Likewise, Paudel says the communicators, who create contents, should also be responsible, “You yourself should be responsible while using your right to freedom of expression. Everyone as a citizen has the right to speak in the matter of public concern. However, if the matter is technical, it is always better that technicians or experts in that sector speak, but the experts should update their knowledge regularly.”
Paudel advises further, “They need to present their ideas with sufficient reasoning and facts. Experts should put forward their views, being truthful and with a lot of reasoning. They also need to consider the seriousness of the situation, for example during this pandemic.”
Regarding the role of mainstream media, Aryal and Paudel have slightly different views. Aryal thinks the mainstream media have an opportunity to prove why there still exists the significance of a media organisation in our society even when there are social media and other forms of new media. But, Paudel also thinks the pandemic might have crippled the efficiency of the “mainstream” media also.
“It is no secret that there has been a huge economic impact on the media industry due to this pandemic that has forced them to limit the human resources and the area of the reporting.”
But, Aryal believes when and where responsible and authentic media outlets come forward actively, there will be no place for false, confusing and misleading contents.
Aryal predicts that there could emerge chaos if there comes a situation in which people start believing each and every content given to them by any media.
Misinformation as a security threat and government’s role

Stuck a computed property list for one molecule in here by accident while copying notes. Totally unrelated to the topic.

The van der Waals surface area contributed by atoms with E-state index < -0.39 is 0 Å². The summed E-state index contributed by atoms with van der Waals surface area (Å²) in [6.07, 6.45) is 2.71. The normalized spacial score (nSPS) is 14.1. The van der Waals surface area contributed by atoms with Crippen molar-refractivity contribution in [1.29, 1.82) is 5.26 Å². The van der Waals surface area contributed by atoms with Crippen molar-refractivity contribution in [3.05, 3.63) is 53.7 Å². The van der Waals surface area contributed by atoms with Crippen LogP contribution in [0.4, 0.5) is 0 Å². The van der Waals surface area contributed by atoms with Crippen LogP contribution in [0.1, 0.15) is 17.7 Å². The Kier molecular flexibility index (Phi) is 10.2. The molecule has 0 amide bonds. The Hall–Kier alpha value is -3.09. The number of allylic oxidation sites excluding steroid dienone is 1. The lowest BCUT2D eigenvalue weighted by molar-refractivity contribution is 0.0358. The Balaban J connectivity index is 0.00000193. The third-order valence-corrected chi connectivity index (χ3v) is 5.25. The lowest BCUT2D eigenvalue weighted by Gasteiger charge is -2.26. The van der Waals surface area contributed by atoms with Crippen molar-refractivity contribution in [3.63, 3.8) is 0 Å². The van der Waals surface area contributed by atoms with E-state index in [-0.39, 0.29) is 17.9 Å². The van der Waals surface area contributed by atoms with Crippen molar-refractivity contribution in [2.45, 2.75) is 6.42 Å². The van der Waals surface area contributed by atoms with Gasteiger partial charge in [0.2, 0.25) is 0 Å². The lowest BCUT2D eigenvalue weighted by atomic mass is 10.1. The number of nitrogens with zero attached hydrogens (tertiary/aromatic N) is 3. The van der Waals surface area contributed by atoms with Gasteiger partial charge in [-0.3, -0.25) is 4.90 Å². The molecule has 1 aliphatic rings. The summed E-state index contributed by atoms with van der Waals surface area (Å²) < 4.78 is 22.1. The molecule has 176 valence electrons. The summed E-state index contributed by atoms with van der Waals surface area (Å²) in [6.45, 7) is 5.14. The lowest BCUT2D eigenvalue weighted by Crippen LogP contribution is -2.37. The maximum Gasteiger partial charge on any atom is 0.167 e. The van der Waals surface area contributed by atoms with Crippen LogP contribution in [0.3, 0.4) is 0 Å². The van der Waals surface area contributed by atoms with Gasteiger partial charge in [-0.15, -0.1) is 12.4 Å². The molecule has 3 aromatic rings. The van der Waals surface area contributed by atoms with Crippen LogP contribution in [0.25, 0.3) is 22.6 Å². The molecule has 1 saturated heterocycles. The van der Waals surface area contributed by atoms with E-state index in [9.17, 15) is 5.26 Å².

Corroborating with Aryal, retired Nepal Police DIG Hemanta Malla Thakuri also thinks the dominance of misinformation could also be a security threat in the future.
“The concept of security threat is way beyond what we generally understand. Generally, we take protests, robberies, fights, and these things as a security threat. There exists many security threats such as medical or health security threats, environmental security threats, and many more.”
As a possible solution to this issue, Thakuri suggests that the government should take the lead and give easy and truthful information to the public, repeatedly on a daily basis so that the general public has a clear view of this.
Paudel also shares a similar opinion regarding the role of government in this issue, also criticising the government for failing to play this role. He puts forward, “Rather than giving priority to the pandemic, the engagement of the government is mostly seen within the ruling party’s internal conflicts. The density of the flow of information by the government (as it just gives an update every 24 hours) is not enough to actually clear all the doubts and confusions.”
Additionally, he recommends, “In this situation where the public is so confused, concerned authorities that include the Ministry of the Health and Population and other mechanisms under this ministry, should come to the frontline and clarify repeatedly on a regular basis.”
Why keeping people safe from false information and rumours is important
In the world of social media where a way to control the flow of information is rare, except self-censorship, the flooding of multiple views on one particular issue is not strange.
According to psychologist Basu Acharya, the flooding of misinformation or disinformation is bound to arouse irritation and anger among the confused public. This may also induce a serious mental problem called acute stress disorder, leading to trauma.
Acharya asks those who are speaking or making claims on such sensitive matters without even calculating the impacts of their views on the general public to be mindful of what they are sharing. But, he implies, it is the public’s, the consumers’ responsibility, to protect themselves from any disaster.